Feline constipation is not uncommon, and while it is more often found in older cats, it can occur in cats of any age. Generally, a cat will have one or two bowel movements a day. A change in this pattern could indicate that the cat is suffering from constipation. This article covers some information that can help you identify and treat this health problem.
- Loss of Appetite - A cat suffering from constipation will usually be less interested in food. It may have an upset stomach and no desire to eat at all, or it will eat much less than normal.
- Frequent Trips to the Litter Box - When a cat is constipated, it will feel the urge to use its litter box, but will be unable to pass stool. The cat may spend more time than usual in its box but there won't be any evidence of waste. You may also find a small amount of diarrhea that may even have a slightly bloody tinge.
- Lethargy - You may notice that the cat will find a quiet place to sleep and be less social.
There are three types of constipation, and treatment will vary depending on the specific type from which the cat suffers. The three types are as follows:
- Constipation -This is the general term for the condition where the animal is unable to pass a complete bowel movement or does so with great difficulty.
- Obstipation - This situation is where the cat's colon is blocked and is unable to pass a bowel movement.
- Megacolon - This condition is the most extreme of the three and involves a loss of movement in the muscles of the walls of the colon. This is normally a direct result of constipation or obstipation, but can occur when fecal matter stays in the colon and builds up, blocking the passageway.
This condition can occur naturally, but usually it is the result of other factors. Here are some of the most common causes:
- Dehydration - Water is an essential component of a cat's diet. A lack of water can lead to a hardening of the stools and difficulty defecating. This, in turn, can cause the cat to become constipated.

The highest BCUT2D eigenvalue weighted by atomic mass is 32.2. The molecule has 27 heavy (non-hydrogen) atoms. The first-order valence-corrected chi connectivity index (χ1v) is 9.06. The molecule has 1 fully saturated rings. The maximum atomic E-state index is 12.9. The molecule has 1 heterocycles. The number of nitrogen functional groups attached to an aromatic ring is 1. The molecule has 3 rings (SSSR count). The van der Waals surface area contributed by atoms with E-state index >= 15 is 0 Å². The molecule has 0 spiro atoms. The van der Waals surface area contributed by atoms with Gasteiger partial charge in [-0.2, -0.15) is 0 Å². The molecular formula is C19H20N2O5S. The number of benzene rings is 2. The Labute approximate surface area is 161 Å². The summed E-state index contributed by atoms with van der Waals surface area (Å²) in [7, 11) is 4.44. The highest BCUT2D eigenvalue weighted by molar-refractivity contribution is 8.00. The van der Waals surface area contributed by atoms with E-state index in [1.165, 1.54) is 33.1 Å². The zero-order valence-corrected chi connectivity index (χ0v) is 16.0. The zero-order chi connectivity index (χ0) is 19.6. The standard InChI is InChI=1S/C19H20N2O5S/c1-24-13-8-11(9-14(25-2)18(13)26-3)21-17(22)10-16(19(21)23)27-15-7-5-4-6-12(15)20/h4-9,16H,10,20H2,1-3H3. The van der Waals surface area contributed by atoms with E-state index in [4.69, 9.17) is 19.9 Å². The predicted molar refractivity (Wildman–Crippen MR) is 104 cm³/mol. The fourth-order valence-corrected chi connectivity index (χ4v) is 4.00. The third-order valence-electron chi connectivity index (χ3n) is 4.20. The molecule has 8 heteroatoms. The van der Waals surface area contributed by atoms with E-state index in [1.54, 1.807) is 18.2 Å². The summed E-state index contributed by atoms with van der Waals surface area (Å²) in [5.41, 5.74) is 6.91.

- Diet - Cats need a balanced diet, and should never be fed human food. Rich, fatty or salty foods can dehydrate a cat. Cats can also become constipated by eating bones or other animals, or even hair. Watch your cat's weight, as well. Overweight cats tend to suffer more from this condition.
- Hygiene - Believe it or not, a cat may avoid using a dirty litter box, and, being a creature of habit, will try to hold a bowel movement rather than use a dirty box. This can lead to a build up of fecal matter in the colon, which will harden, causing constipation. Be careful when you change brands of cat litter. Some finicky cats will actually refuse to use the box if they don't like the type of litter!
- Other Factors - Lack of exercise can lead to constipation as can stress, other illness, or infections in the anal area. Tumors can also cause an inability for a cat to pass stool.
Before your cat can be treated, the veterinarian must first determine the severity of the condition and whether or not damage to the colon has occurred. The level of hydration must be checked, and generally blood and urine tests are required to determine whether there is something more serious causing the condition. Sometimes, an X-ray is required to determine whether there is a blockage or even a foreign object in the colon.
Treatment depends on the severity of the condition, but generally involves hydrating the cat. Intravenous hydration may be required. An enema may also be needed. In some cases, the cat will have to be anesthetized so that hardened stool can be removed from the colon. In severe cases, surgery may be required to remove part of the colon.
Once the cat has been treated and is back home, make sure that it has plenty of fresh water. Feed the cat moist, canned food rather than dry. Ease it back into a mixture of dry and moist food. Some veterinarians will recommend adding fiber to the cat's diet in the form of bran or an over-the-counter product such as Metamucil.